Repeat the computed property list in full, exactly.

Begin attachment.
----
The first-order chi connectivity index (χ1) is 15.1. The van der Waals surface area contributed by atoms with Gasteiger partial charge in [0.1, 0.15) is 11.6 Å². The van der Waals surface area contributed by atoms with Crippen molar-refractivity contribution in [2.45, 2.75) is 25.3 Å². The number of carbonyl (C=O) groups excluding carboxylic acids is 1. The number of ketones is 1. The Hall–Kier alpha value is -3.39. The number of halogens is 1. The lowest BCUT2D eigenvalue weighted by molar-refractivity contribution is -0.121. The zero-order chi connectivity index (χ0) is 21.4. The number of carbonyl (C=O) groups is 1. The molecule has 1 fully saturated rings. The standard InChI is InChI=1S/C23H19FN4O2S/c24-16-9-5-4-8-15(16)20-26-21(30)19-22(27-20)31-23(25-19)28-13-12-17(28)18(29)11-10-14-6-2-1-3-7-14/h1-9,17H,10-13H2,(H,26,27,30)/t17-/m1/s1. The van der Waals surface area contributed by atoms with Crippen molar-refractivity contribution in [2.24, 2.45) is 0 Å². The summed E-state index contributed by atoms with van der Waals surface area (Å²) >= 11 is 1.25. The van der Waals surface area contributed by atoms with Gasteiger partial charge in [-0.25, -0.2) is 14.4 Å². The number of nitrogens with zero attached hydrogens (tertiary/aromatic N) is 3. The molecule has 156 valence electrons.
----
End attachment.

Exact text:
The first-order chi connectivity index (χ1) is 15.1. The van der Waals surface area contributed by atoms with Gasteiger partial charge in [0.1, 0.15) is 11.6 Å². The van der Waals surface area contributed by atoms with Crippen molar-refractivity contribution in [2.45, 2.75) is 25.3 Å². The number of carbonyl (C=O) groups excluding carboxylic acids is 1. The number of ketones is 1. The Hall–Kier alpha value is -3.39. The number of halogens is 1. The lowest BCUT2D eigenvalue weighted by molar-refractivity contribution is -0.121. The zero-order chi connectivity index (χ0) is 21.4. The number of carbonyl (C=O) groups is 1. The molecule has 1 fully saturated rings. The standard InChI is InChI=1S/C23H19FN4O2S/c24-16-9-5-4-8-15(16)20-26-21(30)19-22(27-20)31-23(25-19)28-13-12-17(28)18(29)11-10-14-6-2-1-3-7-14/h1-9,17H,10-13H2,(H,26,27,30)/t17-/m1/s1. The van der Waals surface area contributed by atoms with Crippen molar-refractivity contribution in [2.24, 2.45) is 0 Å². The summed E-state index contributed by atoms with van der Waals surface area (Å²) >= 11 is 1.25. The van der Waals surface area contributed by atoms with Gasteiger partial charge in [-0.25, -0.2) is 14.4 Å². The number of nitrogens with zero attached hydrogens (tertiary/aromatic N) is 3. The molecule has 156 valence electrons.